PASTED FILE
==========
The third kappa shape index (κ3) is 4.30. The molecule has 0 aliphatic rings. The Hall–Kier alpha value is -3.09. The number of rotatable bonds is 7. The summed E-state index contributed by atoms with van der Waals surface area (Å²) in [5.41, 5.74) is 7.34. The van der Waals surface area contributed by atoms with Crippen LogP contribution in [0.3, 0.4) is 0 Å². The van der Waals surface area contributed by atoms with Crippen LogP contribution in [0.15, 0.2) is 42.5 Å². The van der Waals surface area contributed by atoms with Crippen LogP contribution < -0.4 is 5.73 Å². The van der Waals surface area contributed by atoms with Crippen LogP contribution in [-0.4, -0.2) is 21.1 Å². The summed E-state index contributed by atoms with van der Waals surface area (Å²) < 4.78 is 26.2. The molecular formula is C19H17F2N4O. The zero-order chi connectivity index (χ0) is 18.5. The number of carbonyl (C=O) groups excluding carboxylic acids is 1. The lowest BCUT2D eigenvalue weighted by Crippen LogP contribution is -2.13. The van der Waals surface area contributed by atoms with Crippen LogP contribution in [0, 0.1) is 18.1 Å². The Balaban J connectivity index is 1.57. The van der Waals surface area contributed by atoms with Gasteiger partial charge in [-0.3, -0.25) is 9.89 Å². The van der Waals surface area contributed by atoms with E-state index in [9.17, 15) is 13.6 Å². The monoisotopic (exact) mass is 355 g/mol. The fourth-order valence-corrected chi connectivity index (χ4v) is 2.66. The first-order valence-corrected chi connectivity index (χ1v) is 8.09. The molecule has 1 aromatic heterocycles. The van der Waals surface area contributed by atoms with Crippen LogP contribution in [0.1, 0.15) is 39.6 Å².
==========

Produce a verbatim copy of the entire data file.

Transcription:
The third kappa shape index (κ3) is 4.30. The molecule has 0 aliphatic rings. The Hall–Kier alpha value is -3.09. The number of rotatable bonds is 7. The summed E-state index contributed by atoms with van der Waals surface area (Å²) in [5.41, 5.74) is 7.34. The van der Waals surface area contributed by atoms with Crippen LogP contribution in [0.3, 0.4) is 0 Å². The van der Waals surface area contributed by atoms with Crippen LogP contribution in [0.15, 0.2) is 42.5 Å². The van der Waals surface area contributed by atoms with Crippen LogP contribution < -0.4 is 5.73 Å². The van der Waals surface area contributed by atoms with Crippen LogP contribution in [-0.4, -0.2) is 21.1 Å². The summed E-state index contributed by atoms with van der Waals surface area (Å²) < 4.78 is 26.2. The molecular formula is C19H17F2N4O. The zero-order chi connectivity index (χ0) is 18.5. The number of carbonyl (C=O) groups excluding carboxylic acids is 1. The lowest BCUT2D eigenvalue weighted by Crippen LogP contribution is -2.13. The van der Waals surface area contributed by atoms with Crippen LogP contribution in [0, 0.1) is 18.1 Å². The Balaban J connectivity index is 1.57. The van der Waals surface area contributed by atoms with Gasteiger partial charge in [-0.3, -0.25) is 9.89 Å². The van der Waals surface area contributed by atoms with E-state index in [9.17, 15) is 13.6 Å². The monoisotopic (exact) mass is 355 g/mol. The fourth-order valence-corrected chi connectivity index (χ4v) is 2.66. The first-order valence-corrected chi connectivity index (χ1v) is 8.09. The molecule has 1 aromatic heterocycles. The van der Waals surface area contributed by atoms with Crippen LogP contribution in [0.1, 0.15) is 39.6 Å².